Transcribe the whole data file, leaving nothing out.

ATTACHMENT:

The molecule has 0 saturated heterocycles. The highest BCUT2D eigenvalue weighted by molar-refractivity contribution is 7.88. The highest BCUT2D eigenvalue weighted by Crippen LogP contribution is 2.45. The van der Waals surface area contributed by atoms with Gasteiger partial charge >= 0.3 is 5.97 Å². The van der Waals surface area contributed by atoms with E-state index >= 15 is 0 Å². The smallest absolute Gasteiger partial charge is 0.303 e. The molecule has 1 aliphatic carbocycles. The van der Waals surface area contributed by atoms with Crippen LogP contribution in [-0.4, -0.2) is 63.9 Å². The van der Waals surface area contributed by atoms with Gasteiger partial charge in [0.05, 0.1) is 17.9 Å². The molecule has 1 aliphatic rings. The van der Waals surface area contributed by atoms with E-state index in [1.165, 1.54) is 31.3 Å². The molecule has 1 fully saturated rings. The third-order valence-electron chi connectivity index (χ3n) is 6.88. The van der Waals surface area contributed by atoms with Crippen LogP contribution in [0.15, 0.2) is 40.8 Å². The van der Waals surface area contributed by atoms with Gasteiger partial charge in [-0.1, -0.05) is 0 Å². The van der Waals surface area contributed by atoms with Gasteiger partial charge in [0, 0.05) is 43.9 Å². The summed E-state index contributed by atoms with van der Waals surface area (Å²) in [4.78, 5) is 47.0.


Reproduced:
The molecule has 0 saturated heterocycles. The highest BCUT2D eigenvalue weighted by molar-refractivity contribution is 7.88. The highest BCUT2D eigenvalue weighted by Crippen LogP contribution is 2.45. The van der Waals surface area contributed by atoms with Gasteiger partial charge >= 0.3 is 5.97 Å². The van der Waals surface area contributed by atoms with E-state index >= 15 is 0 Å². The smallest absolute Gasteiger partial charge is 0.303 e. The molecule has 1 aliphatic carbocycles. The van der Waals surface area contributed by atoms with Crippen LogP contribution in [-0.4, -0.2) is 63.9 Å². The van der Waals surface area contributed by atoms with Gasteiger partial charge in [0.05, 0.1) is 17.9 Å². The molecule has 1 aliphatic rings. The van der Waals surface area contributed by atoms with E-state index in [1.165, 1.54) is 31.3 Å². The molecule has 1 fully saturated rings. The third-order valence-electron chi connectivity index (χ3n) is 6.88. The van der Waals surface area contributed by atoms with Crippen LogP contribution in [0.15, 0.2) is 40.8 Å². The van der Waals surface area contributed by atoms with Gasteiger partial charge in [-0.1, -0.05) is 0 Å². The van der Waals surface area contributed by atoms with Gasteiger partial charge in [0, 0.05) is 43.9 Å². The summed E-state index contributed by atoms with van der Waals surface area (Å²) in [4.78, 5) is 47.0.